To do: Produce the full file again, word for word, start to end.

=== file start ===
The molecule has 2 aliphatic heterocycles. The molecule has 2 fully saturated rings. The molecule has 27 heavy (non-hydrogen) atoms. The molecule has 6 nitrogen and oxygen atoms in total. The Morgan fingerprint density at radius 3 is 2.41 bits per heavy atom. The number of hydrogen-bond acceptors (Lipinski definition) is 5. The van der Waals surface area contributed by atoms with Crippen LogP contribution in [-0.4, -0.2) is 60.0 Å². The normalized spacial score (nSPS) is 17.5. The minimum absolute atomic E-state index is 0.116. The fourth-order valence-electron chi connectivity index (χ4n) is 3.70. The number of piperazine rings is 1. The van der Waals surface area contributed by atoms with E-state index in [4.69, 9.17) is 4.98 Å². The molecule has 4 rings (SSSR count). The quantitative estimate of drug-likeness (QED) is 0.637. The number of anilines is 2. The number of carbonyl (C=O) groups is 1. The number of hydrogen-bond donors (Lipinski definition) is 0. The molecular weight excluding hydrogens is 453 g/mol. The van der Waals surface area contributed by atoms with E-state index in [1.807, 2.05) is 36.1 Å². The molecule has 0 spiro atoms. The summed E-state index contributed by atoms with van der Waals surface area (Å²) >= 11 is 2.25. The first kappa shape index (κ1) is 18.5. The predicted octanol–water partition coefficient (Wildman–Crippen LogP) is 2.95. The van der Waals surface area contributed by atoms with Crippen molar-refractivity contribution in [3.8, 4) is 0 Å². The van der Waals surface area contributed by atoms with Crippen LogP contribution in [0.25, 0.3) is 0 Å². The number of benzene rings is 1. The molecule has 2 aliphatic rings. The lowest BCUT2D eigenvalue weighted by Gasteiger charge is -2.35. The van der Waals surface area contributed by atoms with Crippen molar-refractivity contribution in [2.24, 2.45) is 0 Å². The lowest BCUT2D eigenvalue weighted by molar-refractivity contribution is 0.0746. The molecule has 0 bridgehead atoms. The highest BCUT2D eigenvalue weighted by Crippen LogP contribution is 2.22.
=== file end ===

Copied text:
The molecule has 2 aliphatic heterocycles. The molecule has 2 fully saturated rings. The molecule has 27 heavy (non-hydrogen) atoms. The molecule has 6 nitrogen and oxygen atoms in total. The Morgan fingerprint density at radius 3 is 2.41 bits per heavy atom. The number of hydrogen-bond acceptors (Lipinski definition) is 5. The van der Waals surface area contributed by atoms with Crippen LogP contribution in [-0.4, -0.2) is 60.0 Å². The normalized spacial score (nSPS) is 17.5. The minimum absolute atomic E-state index is 0.116. The fourth-order valence-electron chi connectivity index (χ4n) is 3.70. The number of piperazine rings is 1. The van der Waals surface area contributed by atoms with E-state index in [4.69, 9.17) is 4.98 Å². The molecule has 4 rings (SSSR count). The quantitative estimate of drug-likeness (QED) is 0.637. The number of anilines is 2. The number of carbonyl (C=O) groups is 1. The number of hydrogen-bond donors (Lipinski definition) is 0. The molecular weight excluding hydrogens is 453 g/mol. The van der Waals surface area contributed by atoms with E-state index in [1.807, 2.05) is 36.1 Å². The molecule has 0 spiro atoms. The summed E-state index contributed by atoms with van der Waals surface area (Å²) >= 11 is 2.25. The first kappa shape index (κ1) is 18.5. The predicted octanol–water partition coefficient (Wildman–Crippen LogP) is 2.95. The van der Waals surface area contributed by atoms with Crippen molar-refractivity contribution in [3.8, 4) is 0 Å². The van der Waals surface area contributed by atoms with Crippen LogP contribution in [0.25, 0.3) is 0 Å². The number of benzene rings is 1. The molecule has 2 aliphatic rings. The lowest BCUT2D eigenvalue weighted by Gasteiger charge is -2.35. The van der Waals surface area contributed by atoms with Crippen molar-refractivity contribution in [2.24, 2.45) is 0 Å². The lowest BCUT2D eigenvalue weighted by molar-refractivity contribution is 0.0746. The molecule has 0 bridgehead atoms. The highest BCUT2D eigenvalue weighted by Crippen LogP contribution is 2.22.